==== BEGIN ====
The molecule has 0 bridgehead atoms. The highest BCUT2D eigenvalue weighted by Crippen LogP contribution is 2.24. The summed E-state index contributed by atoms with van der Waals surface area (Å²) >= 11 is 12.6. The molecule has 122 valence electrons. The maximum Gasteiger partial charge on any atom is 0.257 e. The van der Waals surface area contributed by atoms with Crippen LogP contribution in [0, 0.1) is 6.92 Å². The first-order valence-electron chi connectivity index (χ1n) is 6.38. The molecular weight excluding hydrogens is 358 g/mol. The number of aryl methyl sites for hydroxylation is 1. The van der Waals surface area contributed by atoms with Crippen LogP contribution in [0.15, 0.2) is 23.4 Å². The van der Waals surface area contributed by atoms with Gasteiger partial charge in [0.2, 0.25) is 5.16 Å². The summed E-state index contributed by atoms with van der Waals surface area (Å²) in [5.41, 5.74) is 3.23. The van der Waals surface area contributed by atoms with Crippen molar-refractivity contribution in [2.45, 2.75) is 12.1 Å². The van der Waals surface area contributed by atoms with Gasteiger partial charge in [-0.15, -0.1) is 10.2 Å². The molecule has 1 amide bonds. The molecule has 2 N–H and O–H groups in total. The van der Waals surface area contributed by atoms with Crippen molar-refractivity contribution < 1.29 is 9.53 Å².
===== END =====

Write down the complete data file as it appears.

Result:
The molecule has 0 bridgehead atoms. The highest BCUT2D eigenvalue weighted by Crippen LogP contribution is 2.24. The summed E-state index contributed by atoms with van der Waals surface area (Å²) >= 11 is 12.6. The molecule has 122 valence electrons. The maximum Gasteiger partial charge on any atom is 0.257 e. The van der Waals surface area contributed by atoms with Crippen LogP contribution in [0, 0.1) is 6.92 Å². The first-order valence-electron chi connectivity index (χ1n) is 6.38. The molecular weight excluding hydrogens is 358 g/mol. The number of aryl methyl sites for hydroxylation is 1. The van der Waals surface area contributed by atoms with Crippen LogP contribution in [0.15, 0.2) is 23.4 Å². The van der Waals surface area contributed by atoms with Gasteiger partial charge in [0.2, 0.25) is 5.16 Å². The summed E-state index contributed by atoms with van der Waals surface area (Å²) in [5.41, 5.74) is 3.23. The van der Waals surface area contributed by atoms with Crippen molar-refractivity contribution in [2.45, 2.75) is 12.1 Å². The van der Waals surface area contributed by atoms with Gasteiger partial charge in [-0.15, -0.1) is 10.2 Å². The molecule has 1 amide bonds. The molecule has 2 N–H and O–H groups in total. The van der Waals surface area contributed by atoms with Crippen molar-refractivity contribution < 1.29 is 9.53 Å².